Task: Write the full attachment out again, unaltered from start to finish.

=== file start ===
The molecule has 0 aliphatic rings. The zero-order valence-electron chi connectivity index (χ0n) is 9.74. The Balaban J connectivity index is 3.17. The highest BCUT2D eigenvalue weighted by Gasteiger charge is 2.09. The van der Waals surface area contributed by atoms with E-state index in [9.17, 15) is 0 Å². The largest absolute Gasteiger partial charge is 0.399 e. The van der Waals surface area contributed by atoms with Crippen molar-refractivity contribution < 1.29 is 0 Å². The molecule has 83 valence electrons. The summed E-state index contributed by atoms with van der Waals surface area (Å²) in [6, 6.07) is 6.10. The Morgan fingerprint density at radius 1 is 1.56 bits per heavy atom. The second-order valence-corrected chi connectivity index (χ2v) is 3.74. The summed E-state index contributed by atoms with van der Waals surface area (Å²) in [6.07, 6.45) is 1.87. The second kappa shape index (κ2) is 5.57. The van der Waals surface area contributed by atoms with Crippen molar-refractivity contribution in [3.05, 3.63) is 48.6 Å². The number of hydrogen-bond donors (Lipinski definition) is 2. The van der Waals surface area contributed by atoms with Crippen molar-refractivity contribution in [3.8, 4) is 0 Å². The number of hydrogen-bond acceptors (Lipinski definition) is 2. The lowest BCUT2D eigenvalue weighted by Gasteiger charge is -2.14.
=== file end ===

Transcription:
The molecule has 0 aliphatic rings. The zero-order valence-electron chi connectivity index (χ0n) is 9.74. The Balaban J connectivity index is 3.17. The highest BCUT2D eigenvalue weighted by Gasteiger charge is 2.09. The van der Waals surface area contributed by atoms with E-state index in [9.17, 15) is 0 Å². The largest absolute Gasteiger partial charge is 0.399 e. The van der Waals surface area contributed by atoms with Crippen molar-refractivity contribution < 1.29 is 0 Å². The molecule has 83 valence electrons. The summed E-state index contributed by atoms with van der Waals surface area (Å²) in [6, 6.07) is 6.10. The Morgan fingerprint density at radius 1 is 1.56 bits per heavy atom. The second-order valence-corrected chi connectivity index (χ2v) is 3.74. The summed E-state index contributed by atoms with van der Waals surface area (Å²) in [6.07, 6.45) is 1.87. The second kappa shape index (κ2) is 5.57. The van der Waals surface area contributed by atoms with Crippen molar-refractivity contribution in [3.05, 3.63) is 48.6 Å². The number of hydrogen-bond donors (Lipinski definition) is 2. The van der Waals surface area contributed by atoms with Crippen molar-refractivity contribution in [3.8, 4) is 0 Å². The number of hydrogen-bond acceptors (Lipinski definition) is 2. The lowest BCUT2D eigenvalue weighted by Gasteiger charge is -2.14.